Two groups are elated over the sudden and dramatic demise of John Boehner's "Plan B" in the House of Representatives last night: Liberals -- who are thrilled to see their opponents in utter shambles -- and hardline conservatives, who view the development as a principled victory and a much-needed rebuke of the GOP's weak-kneed leadership. National Review Washington Editor Robert Costa was on the Hill during the collapse, and filed a must-read story about how it all went down. In short, a demoralized Boehner stunned the caucus with a brusque announcement that he was pulling the bill. The...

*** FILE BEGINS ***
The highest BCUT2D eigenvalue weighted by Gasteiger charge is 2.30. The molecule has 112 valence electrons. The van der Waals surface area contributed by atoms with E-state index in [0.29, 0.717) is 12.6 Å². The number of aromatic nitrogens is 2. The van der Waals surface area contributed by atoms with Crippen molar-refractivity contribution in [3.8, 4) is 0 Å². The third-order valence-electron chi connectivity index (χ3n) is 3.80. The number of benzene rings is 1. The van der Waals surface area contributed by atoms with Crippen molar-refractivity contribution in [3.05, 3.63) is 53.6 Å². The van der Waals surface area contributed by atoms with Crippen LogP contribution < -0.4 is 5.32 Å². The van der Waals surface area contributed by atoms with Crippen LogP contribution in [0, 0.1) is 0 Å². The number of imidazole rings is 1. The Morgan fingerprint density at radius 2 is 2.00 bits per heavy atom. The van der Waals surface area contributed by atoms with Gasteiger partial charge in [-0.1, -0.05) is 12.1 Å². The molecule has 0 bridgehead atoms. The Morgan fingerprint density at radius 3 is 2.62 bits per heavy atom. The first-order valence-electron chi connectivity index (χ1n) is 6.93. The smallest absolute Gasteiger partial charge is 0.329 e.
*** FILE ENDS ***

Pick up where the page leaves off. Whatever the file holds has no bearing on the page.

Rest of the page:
Bohner's major mistake, if I read this correctly, was to treat the Tea Party contingent not as an asset, but as a group to be subdued, squelched, or otherwise brought around. Treating them as an asset, he could have gone to Obama and said, in effect, "Give me a deal that my Tea Partiers will accept, or that your fellow Democrats in the House will vote for. Or let us all go over the cliff together and see who really winds up getting blamed. On my side, we are Congress and we are so disliked by the public already that we have nothing to lose." Although I am not sure that the Tea Party wins much here, it is clear that Bohner has lost big time--and mostly through his own fault.
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